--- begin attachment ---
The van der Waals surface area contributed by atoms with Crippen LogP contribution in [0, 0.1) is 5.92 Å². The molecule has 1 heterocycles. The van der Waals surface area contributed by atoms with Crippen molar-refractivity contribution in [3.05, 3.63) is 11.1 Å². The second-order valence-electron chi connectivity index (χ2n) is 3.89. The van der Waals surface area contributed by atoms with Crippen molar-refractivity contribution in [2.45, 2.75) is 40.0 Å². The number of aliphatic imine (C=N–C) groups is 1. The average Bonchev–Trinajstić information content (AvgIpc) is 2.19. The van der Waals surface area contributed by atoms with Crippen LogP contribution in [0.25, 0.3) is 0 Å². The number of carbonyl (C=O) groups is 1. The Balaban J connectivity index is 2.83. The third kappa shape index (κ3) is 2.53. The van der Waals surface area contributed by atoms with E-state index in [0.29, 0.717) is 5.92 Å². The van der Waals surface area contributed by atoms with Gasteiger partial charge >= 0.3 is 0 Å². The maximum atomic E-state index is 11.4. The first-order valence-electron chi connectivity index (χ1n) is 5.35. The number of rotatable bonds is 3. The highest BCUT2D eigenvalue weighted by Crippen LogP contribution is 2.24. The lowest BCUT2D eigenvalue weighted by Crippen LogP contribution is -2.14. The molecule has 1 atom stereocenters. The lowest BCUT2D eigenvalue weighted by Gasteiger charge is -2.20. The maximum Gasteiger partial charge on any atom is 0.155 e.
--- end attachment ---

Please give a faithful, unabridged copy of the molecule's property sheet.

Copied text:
The van der Waals surface area contributed by atoms with Crippen LogP contribution in [0, 0.1) is 5.92 Å². The molecule has 1 heterocycles. The van der Waals surface area contributed by atoms with Crippen molar-refractivity contribution in [3.05, 3.63) is 11.1 Å². The second-order valence-electron chi connectivity index (χ2n) is 3.89. The van der Waals surface area contributed by atoms with Crippen molar-refractivity contribution in [2.45, 2.75) is 40.0 Å². The number of aliphatic imine (C=N–C) groups is 1. The average Bonchev–Trinajstić information content (AvgIpc) is 2.19. The van der Waals surface area contributed by atoms with Crippen LogP contribution in [0.25, 0.3) is 0 Å². The number of carbonyl (C=O) groups is 1. The Balaban J connectivity index is 2.83. The third kappa shape index (κ3) is 2.53. The van der Waals surface area contributed by atoms with E-state index in [0.29, 0.717) is 5.92 Å². The van der Waals surface area contributed by atoms with Gasteiger partial charge >= 0.3 is 0 Å². The maximum atomic E-state index is 11.4. The first-order valence-electron chi connectivity index (χ1n) is 5.35. The number of rotatable bonds is 3. The highest BCUT2D eigenvalue weighted by Crippen LogP contribution is 2.24. The lowest BCUT2D eigenvalue weighted by Crippen LogP contribution is -2.14. The molecule has 1 atom stereocenters. The lowest BCUT2D eigenvalue weighted by Gasteiger charge is -2.20. The maximum Gasteiger partial charge on any atom is 0.155 e.